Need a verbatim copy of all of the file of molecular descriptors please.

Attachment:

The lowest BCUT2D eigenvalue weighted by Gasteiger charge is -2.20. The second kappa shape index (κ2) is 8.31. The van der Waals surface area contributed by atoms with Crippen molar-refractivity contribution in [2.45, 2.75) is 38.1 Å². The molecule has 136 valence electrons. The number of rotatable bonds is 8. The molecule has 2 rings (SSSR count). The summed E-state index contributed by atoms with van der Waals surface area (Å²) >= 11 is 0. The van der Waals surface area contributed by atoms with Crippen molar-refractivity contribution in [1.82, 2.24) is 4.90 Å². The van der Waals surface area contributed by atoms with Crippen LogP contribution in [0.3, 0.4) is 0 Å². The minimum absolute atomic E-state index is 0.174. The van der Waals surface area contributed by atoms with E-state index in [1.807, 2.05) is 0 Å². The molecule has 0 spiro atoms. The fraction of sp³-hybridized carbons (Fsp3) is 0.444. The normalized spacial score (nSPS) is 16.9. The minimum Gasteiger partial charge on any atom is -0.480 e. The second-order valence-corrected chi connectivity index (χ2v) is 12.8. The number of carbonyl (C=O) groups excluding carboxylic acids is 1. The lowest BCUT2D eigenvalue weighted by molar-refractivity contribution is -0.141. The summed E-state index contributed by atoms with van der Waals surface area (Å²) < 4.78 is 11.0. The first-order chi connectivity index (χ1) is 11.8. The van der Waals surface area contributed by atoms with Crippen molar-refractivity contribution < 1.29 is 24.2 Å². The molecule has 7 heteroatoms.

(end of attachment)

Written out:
The lowest BCUT2D eigenvalue weighted by Gasteiger charge is -2.20. The second kappa shape index (κ2) is 8.31. The van der Waals surface area contributed by atoms with Crippen molar-refractivity contribution in [2.45, 2.75) is 38.1 Å². The molecule has 136 valence electrons. The number of rotatable bonds is 8. The molecule has 2 rings (SSSR count). The summed E-state index contributed by atoms with van der Waals surface area (Å²) >= 11 is 0. The van der Waals surface area contributed by atoms with Crippen molar-refractivity contribution in [1.82, 2.24) is 4.90 Å². The van der Waals surface area contributed by atoms with Crippen LogP contribution in [0.3, 0.4) is 0 Å². The minimum absolute atomic E-state index is 0.174. The van der Waals surface area contributed by atoms with E-state index in [1.807, 2.05) is 0 Å². The molecule has 0 spiro atoms. The fraction of sp³-hybridized carbons (Fsp3) is 0.444. The normalized spacial score (nSPS) is 16.9. The minimum Gasteiger partial charge on any atom is -0.480 e. The second-order valence-corrected chi connectivity index (χ2v) is 12.8. The number of carbonyl (C=O) groups excluding carboxylic acids is 1. The lowest BCUT2D eigenvalue weighted by molar-refractivity contribution is -0.141. The summed E-state index contributed by atoms with van der Waals surface area (Å²) < 4.78 is 11.0. The first-order chi connectivity index (χ1) is 11.8. The van der Waals surface area contributed by atoms with Crippen molar-refractivity contribution < 1.29 is 24.2 Å². The molecule has 7 heteroatoms.